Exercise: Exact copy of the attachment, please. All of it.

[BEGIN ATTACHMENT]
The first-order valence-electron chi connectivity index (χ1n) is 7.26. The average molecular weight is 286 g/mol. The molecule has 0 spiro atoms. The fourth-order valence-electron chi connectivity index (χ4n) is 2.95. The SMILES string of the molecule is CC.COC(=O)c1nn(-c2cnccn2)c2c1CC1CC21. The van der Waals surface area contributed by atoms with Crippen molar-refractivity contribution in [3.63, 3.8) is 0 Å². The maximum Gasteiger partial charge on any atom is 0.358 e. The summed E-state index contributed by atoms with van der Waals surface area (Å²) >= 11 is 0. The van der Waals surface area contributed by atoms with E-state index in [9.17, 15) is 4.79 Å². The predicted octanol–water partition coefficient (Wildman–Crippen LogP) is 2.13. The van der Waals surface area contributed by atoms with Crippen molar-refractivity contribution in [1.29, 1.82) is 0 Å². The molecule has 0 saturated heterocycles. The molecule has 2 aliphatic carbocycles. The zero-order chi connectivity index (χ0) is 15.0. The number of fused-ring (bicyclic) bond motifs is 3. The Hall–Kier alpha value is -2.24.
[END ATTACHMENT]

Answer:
The first-order valence-electron chi connectivity index (χ1n) is 7.26. The average molecular weight is 286 g/mol. The molecule has 0 spiro atoms. The fourth-order valence-electron chi connectivity index (χ4n) is 2.95. The SMILES string of the molecule is CC.COC(=O)c1nn(-c2cnccn2)c2c1CC1CC21. The van der Waals surface area contributed by atoms with Crippen molar-refractivity contribution in [3.63, 3.8) is 0 Å². The maximum Gasteiger partial charge on any atom is 0.358 e. The summed E-state index contributed by atoms with van der Waals surface area (Å²) >= 11 is 0. The van der Waals surface area contributed by atoms with E-state index in [9.17, 15) is 4.79 Å². The predicted octanol–water partition coefficient (Wildman–Crippen LogP) is 2.13. The van der Waals surface area contributed by atoms with Crippen molar-refractivity contribution in [1.29, 1.82) is 0 Å². The molecule has 0 saturated heterocycles. The molecule has 2 aliphatic carbocycles. The zero-order chi connectivity index (χ0) is 15.0. The number of fused-ring (bicyclic) bond motifs is 3. The Hall–Kier alpha value is -2.24.